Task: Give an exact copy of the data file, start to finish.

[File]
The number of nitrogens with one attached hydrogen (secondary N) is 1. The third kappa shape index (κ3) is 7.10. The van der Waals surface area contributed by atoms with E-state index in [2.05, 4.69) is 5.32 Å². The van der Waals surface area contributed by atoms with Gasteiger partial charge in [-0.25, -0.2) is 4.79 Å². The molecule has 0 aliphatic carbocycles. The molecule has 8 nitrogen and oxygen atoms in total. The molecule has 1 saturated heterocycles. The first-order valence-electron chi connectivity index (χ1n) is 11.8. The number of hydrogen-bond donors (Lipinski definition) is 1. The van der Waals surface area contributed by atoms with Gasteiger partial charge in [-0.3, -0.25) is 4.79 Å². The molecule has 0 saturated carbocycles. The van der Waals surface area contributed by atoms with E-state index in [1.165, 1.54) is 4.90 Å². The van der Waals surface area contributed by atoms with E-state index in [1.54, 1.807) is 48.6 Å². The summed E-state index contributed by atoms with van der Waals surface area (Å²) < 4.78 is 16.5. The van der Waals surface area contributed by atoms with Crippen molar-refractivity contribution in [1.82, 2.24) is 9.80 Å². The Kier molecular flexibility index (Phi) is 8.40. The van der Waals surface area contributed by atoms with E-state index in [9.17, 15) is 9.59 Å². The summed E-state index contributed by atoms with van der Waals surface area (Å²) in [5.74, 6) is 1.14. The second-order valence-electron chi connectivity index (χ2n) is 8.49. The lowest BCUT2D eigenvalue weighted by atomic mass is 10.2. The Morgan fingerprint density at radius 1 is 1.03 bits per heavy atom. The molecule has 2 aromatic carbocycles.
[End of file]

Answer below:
The number of nitrogens with one attached hydrogen (secondary N) is 1. The third kappa shape index (κ3) is 7.10. The van der Waals surface area contributed by atoms with E-state index in [2.05, 4.69) is 5.32 Å². The van der Waals surface area contributed by atoms with Gasteiger partial charge in [-0.25, -0.2) is 4.79 Å². The molecule has 0 aliphatic carbocycles. The molecule has 8 nitrogen and oxygen atoms in total. The molecule has 1 saturated heterocycles. The first-order valence-electron chi connectivity index (χ1n) is 11.8. The number of hydrogen-bond donors (Lipinski definition) is 1. The van der Waals surface area contributed by atoms with Gasteiger partial charge in [-0.3, -0.25) is 4.79 Å². The molecule has 0 saturated carbocycles. The van der Waals surface area contributed by atoms with E-state index in [1.165, 1.54) is 4.90 Å². The van der Waals surface area contributed by atoms with E-state index in [1.54, 1.807) is 48.6 Å². The summed E-state index contributed by atoms with van der Waals surface area (Å²) < 4.78 is 16.5. The van der Waals surface area contributed by atoms with Crippen molar-refractivity contribution in [1.82, 2.24) is 9.80 Å². The Kier molecular flexibility index (Phi) is 8.40. The van der Waals surface area contributed by atoms with E-state index in [9.17, 15) is 9.59 Å². The summed E-state index contributed by atoms with van der Waals surface area (Å²) in [5.74, 6) is 1.14. The second-order valence-electron chi connectivity index (χ2n) is 8.49. The lowest BCUT2D eigenvalue weighted by atomic mass is 10.2. The Morgan fingerprint density at radius 1 is 1.03 bits per heavy atom. The molecule has 2 aromatic carbocycles.